Virgin Australia Airlines (NZ)

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Virgin Australia (NZ)
IATA ICAO Callsign
Founded January 2004 (2004-01)[1]
Ceased operations March 2015
Operating bases 2
Hubs Auckland International Airport
Secondary hubs Christchurch International Airport
Focus cities Brisbane, Wellington, Apia
Frequent-flyer program Velocity Rewards
Airport lounge Virgin Australia Lounge
Alliance Air New Zealand
Fleet size 10
Destinations 16
Company slogan Now You're Flying
Parent company Virgin Australia Holdings Limited
Headquarters Christchurch, Canterbury, New Zealand
Key people
The former livery of a Pacific Blue 737-800 at Auckland Airport in 2005
In the new livery, a 737-800 on approach to Brisbane Airport in 2012

Virgin Australia Airlines (NZ) Limited formerly Pacific Blue Airlines (NZ) Limited,[1] was an airline based in New Zealand. It was established as the New Zealand subsidiary of Australian airline Virgin Blue (now Virgin Australia). It was a fully owned subsidiary of Virgin Australia Holdings Limited. It was renamed Virgin Australia Airlines (NZ) Ltd in December 2011 when its parent company decided to bring all its airlines under the one banner.[2]

It was based at Christchurch International Airport,[3] it operated air services between New Zealand and Australia, and to the Pacific Islands. It also operated services on behalf of Virgin Samoa (formerly known as Polynesian Blue).

The airline has brought all its flying under its parent VA Air Operating Certificate. The final New Zealand registered Virgin Australia aircraft ZK-PBL finished up flying Friday 13-March-2015 as VA161 AKL-BNE, bringing a visible end to VANZ. With the withdrawal of ZK-PBL the New Zealand register connection ends after 11 years of aircraft on the New Zealand register 23/01/04 - 14/03/15.[4]


The airline was established in 2003 and started operations on 29 January 2004 with a service between Christchurch and Brisbane, Australia.[5]

As of 1 August 2007 (local date), the ICAO code was changed from PBI to PBN. This was done in consultation with air traffic controllers to prevent confusion between the letter I and the number 1 in flight plans.

On 21 August 2007, Pacific Blue announced its intention to begin domestic services in New Zealand[6] with the first flights commencing 12 November 2007. The initial routes were AucklandWellington, Christchurch–Wellington and Auckland–Christchurch. Later Christchurch to Dunedin flights started.

Pacific Blue announced its roll out of Premium economy seating across its fleet from March 2010 to match that of its sister Virgin Blue. Premium Economy is the front three rows of each aircraft – fitted with a unique red leather converter seat that folds from three abreast to two abreast when used in Premium Economy configuration.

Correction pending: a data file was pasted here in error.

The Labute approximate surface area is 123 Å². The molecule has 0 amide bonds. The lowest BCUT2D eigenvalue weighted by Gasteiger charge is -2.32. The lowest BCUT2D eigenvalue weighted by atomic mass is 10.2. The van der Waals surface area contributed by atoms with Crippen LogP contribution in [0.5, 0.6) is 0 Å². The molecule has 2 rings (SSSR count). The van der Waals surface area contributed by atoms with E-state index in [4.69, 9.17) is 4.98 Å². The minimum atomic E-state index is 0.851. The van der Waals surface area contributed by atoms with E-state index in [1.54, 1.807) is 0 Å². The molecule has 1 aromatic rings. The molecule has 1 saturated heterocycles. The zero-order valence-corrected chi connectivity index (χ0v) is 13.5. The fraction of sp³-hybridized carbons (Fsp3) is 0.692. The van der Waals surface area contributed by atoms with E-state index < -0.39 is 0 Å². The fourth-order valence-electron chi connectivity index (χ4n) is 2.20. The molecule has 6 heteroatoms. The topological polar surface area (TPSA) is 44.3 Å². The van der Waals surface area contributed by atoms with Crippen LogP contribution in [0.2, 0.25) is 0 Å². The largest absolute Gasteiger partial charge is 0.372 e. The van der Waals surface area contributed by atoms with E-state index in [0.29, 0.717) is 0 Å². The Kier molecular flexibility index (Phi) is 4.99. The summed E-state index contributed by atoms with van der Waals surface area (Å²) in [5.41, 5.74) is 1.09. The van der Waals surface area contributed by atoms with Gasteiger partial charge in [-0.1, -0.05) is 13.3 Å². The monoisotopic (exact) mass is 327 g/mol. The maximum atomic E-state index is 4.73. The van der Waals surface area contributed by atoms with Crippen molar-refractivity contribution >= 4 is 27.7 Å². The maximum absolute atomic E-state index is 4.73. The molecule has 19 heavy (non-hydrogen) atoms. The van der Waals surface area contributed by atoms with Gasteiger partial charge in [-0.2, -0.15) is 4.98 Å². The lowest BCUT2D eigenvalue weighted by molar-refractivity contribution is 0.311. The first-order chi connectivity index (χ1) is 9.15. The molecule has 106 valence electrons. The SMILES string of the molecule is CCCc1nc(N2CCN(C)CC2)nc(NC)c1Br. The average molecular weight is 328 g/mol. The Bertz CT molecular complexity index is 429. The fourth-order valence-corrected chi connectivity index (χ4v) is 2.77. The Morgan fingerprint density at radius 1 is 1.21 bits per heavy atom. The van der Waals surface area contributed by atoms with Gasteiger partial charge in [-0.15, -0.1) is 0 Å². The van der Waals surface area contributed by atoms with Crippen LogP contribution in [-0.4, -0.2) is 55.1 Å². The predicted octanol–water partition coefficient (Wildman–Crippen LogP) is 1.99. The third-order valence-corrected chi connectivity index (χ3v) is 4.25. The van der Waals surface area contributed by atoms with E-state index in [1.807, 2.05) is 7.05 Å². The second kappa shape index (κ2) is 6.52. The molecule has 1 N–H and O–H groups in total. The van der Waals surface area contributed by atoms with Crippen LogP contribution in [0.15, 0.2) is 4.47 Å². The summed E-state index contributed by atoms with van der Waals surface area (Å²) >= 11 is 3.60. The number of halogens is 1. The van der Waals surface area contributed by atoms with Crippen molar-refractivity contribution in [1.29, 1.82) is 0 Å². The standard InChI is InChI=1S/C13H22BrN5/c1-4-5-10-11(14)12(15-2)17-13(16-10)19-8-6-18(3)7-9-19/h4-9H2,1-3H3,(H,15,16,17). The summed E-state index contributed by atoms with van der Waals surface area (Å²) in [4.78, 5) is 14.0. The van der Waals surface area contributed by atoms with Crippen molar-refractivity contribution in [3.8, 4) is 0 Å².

On 16 August 2010 it was announced that Pacific Blue would be withdrawing from the New Zealand domestic market, with aircraft being reallocated to tran-tasman and medium-haul routes.[7]

The last-ever Pacific Blue domestic New Zealand service was operated on 17 October 2010, from Wellington to Auckland.

Pacific Blue was renamed Virgin Australia Airlines (NZ) Ltd in December 2011, as part of a unification of the company's holdings under a common brand.

In March 2015 the last New Zealand registered Virgin 737 ZK-PBL was withdrawn and placed on the Australian register, ending over 11 years of New Zealand AOC operations. All aircraft were distributed between Virgin Australia's domestic and international arms on the VH register.

VANZ Auckland and Christchurch based pilots and cabin crew continue to fly the same routes and some of the same aircraft under the Virgin Australia International Airlines air operator certificate.


The airline operated scheduled passenger services between New Zealand and Australia; and to the Pacific Islands.[8] New Zealand served airports are: Auckland, Wellington, Christchurch, Dunedin and Queenstown. Formerly Hamilton was served from Brisbane services ended in October 2012.[9] International destinations served are: Brisbane, Gold Coast, Melbourne, Nadi, Port Vila, Apia, Nuku'alofa, Rarotonga and Sydney. Formerly Cairns (ex Auckland), Port Moresby, and Honiara (both ex Brisbane) were served.


The fleet consisted of all modern Boeing 737 aircraft:

Aircraft Total Passengers
Boeing 737-800 10

See also[edit]


  1. ^ a b "VIRGIN AUSTRALIA AIRLINES (NZ) LIMITED ARBN 107 549 851". Retrieved 16 April 2015. 
  2. ^ "Virgin Australia rebrands its Pacific carriers". New Zealand Herald. 8 December 2011. 
  3. ^ "World Airline Directory." Flight International. 30 March-5 April 2004. "Virgin Blue" 50.
  4. ^ Buchanan, Craig (March 14, 2015). "VA(NZ) the (visible) end". Retrieved 19 March 2015. 
  5. ^ "Pacific Blue adds new trans-Tasman service". Sydney Morning Herald. 8 November 2003. 
  6. ^ Pacific Blue Begins New Domestic Services In New Zealand
  7. ^ "THE VIRGIN BLUE GROUP OF AIRLINES ANNOUNCES FIRST PHASE OF NETWORK REVIEW" (Press release). Virgin Blue Holdings Limited. 16 August 2010. Retrieved 2010-08-16. 
  8. ^ Virgin Australia: Destinations guides
  9. ^ Hamilton loses last international flight New Zealand Herald. 14 August 2012.

External links[edit]